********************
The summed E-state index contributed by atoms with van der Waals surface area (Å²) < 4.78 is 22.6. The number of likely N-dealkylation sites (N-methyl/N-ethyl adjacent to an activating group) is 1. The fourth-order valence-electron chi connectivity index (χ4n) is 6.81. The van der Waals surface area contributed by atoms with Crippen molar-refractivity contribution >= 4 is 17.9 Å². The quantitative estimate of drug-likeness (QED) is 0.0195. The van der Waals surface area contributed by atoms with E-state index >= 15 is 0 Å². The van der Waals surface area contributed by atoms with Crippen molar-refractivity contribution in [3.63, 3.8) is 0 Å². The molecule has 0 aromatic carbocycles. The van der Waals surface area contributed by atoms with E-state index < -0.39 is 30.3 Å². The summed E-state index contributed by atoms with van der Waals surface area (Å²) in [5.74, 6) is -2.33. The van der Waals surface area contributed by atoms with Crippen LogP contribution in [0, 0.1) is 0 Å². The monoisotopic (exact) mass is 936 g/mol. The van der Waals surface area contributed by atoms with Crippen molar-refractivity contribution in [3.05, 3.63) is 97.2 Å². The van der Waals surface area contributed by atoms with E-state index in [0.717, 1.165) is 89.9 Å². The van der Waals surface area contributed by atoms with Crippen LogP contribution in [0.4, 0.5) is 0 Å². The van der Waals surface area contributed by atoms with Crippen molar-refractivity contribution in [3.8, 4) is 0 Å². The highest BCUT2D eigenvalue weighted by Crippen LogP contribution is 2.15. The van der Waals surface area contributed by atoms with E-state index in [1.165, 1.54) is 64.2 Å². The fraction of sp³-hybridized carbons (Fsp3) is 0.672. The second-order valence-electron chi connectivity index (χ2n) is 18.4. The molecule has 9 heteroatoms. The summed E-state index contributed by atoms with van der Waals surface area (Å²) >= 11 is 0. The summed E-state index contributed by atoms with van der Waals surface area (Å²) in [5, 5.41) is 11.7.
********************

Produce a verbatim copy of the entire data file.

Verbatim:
The summed E-state index contributed by atoms with van der Waals surface area (Å²) < 4.78 is 22.6. The number of likely N-dealkylation sites (N-methyl/N-ethyl adjacent to an activating group) is 1. The fourth-order valence-electron chi connectivity index (χ4n) is 6.81. The van der Waals surface area contributed by atoms with Crippen molar-refractivity contribution >= 4 is 17.9 Å². The quantitative estimate of drug-likeness (QED) is 0.0195. The van der Waals surface area contributed by atoms with E-state index >= 15 is 0 Å². The van der Waals surface area contributed by atoms with Crippen molar-refractivity contribution in [3.63, 3.8) is 0 Å². The molecule has 0 aromatic carbocycles. The van der Waals surface area contributed by atoms with E-state index < -0.39 is 30.3 Å². The summed E-state index contributed by atoms with van der Waals surface area (Å²) in [5.74, 6) is -2.33. The van der Waals surface area contributed by atoms with Crippen LogP contribution in [0, 0.1) is 0 Å². The monoisotopic (exact) mass is 936 g/mol. The van der Waals surface area contributed by atoms with Crippen molar-refractivity contribution in [3.05, 3.63) is 97.2 Å². The van der Waals surface area contributed by atoms with E-state index in [0.717, 1.165) is 89.9 Å². The van der Waals surface area contributed by atoms with Crippen LogP contribution in [0.4, 0.5) is 0 Å². The van der Waals surface area contributed by atoms with Crippen molar-refractivity contribution in [3.8, 4) is 0 Å². The highest BCUT2D eigenvalue weighted by Crippen LogP contribution is 2.15. The van der Waals surface area contributed by atoms with E-state index in [1.165, 1.54) is 64.2 Å². The fraction of sp³-hybridized carbons (Fsp3) is 0.672. The second-order valence-electron chi connectivity index (χ2n) is 18.4. The molecule has 9 heteroatoms. The summed E-state index contributed by atoms with van der Waals surface area (Å²) >= 11 is 0. The summed E-state index contributed by atoms with van der Waals surface area (Å²) in [5, 5.41) is 11.7.